Friday, June 26, 2009

Closing the gaps in our understanding

As we struggle to understand the pseudogap state in the cuprate superconductors any successful theory must be able to describe at least qualitatively a few key features:
  • the d-wave symmetry
  • the existence of Fermi arcs which increase in length with doping
  • well-defined quasi-particles near the nodes
  • incoherent excitations near the anti-nodes
Can a one-band Hubbard model capture such features?

Furthermore, if it can, is there a "simple" physical picture of the underlying physics?

I believe that affirmative answers to both questions are given in a very nice preprint by Ferrero, Cornaglia, De Leo, Parcollet, Kotliar, and Georges.

Some of the results were published earlier in PRL, which contains the nice figure below of
the spectral function at the chemical potential at different doping away from half filling.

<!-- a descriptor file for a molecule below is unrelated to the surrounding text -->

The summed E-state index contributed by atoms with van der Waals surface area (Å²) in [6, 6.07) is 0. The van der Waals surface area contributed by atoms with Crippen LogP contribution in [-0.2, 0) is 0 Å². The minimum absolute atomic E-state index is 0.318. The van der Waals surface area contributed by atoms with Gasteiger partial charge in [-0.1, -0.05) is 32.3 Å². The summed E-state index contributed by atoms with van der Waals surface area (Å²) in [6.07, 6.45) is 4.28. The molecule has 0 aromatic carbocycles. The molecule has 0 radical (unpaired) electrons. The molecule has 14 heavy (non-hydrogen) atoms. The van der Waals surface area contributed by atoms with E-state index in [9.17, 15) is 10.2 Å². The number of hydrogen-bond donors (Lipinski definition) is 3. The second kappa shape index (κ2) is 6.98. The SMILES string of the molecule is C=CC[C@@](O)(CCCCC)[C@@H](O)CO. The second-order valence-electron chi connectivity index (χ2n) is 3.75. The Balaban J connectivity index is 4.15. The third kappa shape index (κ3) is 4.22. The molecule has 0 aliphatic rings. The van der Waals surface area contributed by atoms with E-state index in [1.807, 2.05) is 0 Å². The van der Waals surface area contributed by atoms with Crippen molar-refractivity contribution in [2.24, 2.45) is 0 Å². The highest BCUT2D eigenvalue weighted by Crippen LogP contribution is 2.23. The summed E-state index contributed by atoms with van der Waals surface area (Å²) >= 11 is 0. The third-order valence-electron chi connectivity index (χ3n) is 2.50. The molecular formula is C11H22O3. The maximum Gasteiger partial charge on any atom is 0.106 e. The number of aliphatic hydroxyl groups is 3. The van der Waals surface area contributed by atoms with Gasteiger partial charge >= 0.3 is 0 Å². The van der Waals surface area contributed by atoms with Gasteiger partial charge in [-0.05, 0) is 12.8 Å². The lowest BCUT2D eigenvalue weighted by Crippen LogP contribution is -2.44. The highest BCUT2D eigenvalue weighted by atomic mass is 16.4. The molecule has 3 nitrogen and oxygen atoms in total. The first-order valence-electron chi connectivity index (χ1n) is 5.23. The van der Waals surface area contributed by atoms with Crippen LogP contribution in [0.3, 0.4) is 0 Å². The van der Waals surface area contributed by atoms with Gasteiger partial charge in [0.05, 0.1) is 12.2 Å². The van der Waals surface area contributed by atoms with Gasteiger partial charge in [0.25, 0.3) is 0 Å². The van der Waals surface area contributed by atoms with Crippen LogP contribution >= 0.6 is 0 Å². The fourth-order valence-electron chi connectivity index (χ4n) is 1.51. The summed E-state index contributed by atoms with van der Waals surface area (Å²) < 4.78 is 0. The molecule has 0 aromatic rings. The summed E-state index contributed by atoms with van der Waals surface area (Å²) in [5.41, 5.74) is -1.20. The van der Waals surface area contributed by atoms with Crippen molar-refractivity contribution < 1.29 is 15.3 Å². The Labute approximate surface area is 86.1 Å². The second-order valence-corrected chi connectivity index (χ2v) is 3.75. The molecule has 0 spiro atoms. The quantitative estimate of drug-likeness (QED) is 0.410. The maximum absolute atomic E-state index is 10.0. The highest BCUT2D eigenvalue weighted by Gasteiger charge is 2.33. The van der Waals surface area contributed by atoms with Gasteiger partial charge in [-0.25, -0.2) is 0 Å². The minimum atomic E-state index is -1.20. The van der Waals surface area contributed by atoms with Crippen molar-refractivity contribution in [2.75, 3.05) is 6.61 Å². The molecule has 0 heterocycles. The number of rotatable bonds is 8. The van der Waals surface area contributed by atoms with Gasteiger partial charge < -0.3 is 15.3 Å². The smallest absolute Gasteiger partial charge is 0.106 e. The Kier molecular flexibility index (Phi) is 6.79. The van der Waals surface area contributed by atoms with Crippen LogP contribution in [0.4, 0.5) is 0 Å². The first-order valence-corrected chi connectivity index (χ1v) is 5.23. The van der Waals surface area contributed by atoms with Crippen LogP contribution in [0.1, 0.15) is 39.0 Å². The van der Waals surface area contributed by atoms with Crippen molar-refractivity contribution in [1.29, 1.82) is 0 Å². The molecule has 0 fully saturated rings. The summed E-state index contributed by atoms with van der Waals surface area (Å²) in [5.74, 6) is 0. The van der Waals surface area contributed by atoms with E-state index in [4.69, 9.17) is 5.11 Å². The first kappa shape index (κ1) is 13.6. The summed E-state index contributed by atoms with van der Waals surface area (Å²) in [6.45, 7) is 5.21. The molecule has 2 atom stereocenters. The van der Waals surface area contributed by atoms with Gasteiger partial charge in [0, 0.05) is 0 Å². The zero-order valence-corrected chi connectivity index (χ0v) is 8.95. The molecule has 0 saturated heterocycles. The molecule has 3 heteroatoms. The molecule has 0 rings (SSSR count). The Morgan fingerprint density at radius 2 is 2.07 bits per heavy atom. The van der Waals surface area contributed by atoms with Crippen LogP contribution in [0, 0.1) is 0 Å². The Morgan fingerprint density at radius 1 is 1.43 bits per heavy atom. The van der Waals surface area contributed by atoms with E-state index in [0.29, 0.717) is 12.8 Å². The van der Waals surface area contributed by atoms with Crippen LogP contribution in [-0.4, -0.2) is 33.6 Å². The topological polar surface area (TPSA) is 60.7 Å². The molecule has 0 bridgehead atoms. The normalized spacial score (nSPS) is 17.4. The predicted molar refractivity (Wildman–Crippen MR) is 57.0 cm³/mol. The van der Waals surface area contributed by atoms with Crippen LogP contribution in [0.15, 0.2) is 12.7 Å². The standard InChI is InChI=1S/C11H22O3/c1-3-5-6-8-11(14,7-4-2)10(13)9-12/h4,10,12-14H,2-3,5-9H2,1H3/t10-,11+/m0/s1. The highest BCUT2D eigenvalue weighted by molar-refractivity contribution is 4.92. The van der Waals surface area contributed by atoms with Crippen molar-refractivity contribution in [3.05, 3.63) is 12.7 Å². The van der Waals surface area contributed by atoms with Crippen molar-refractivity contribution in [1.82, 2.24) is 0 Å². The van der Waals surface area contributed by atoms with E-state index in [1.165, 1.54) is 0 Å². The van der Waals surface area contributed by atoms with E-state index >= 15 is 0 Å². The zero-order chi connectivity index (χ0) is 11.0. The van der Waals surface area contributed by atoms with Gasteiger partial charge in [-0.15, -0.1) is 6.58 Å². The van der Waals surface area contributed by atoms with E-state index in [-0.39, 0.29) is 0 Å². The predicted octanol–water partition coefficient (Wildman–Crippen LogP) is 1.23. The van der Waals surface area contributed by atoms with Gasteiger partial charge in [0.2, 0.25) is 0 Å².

This work builds on the successes of Kotliar and Georges at developing Cluster Dynamical Mean-Field Theory (DMFT), rotationally invariant slave boson theory, and orbital-selective Mott transitions.

They divide momentum space into just two regions and consider the associated two-site DMFT. Symmetric and anti-symmetric combinations of the two sites correspond to the nodal and anti-nodal regions, respectively.
Formation of the pseudogap is associated with a Mott transition in the anti-symmetric orbital. The different behaviours of the two orbitals (momentum regions) is due to the formation of inter-site spin singlets. They compare the essential physics to that which occurs in the two-impurity Anderson model. In that case there is competition when formation of a singlet between the two impurities and two separate Kondo singlets between
each of the impurity spins and the itinerant electrons.

The calculations agree well with STM and ARPES experiments.

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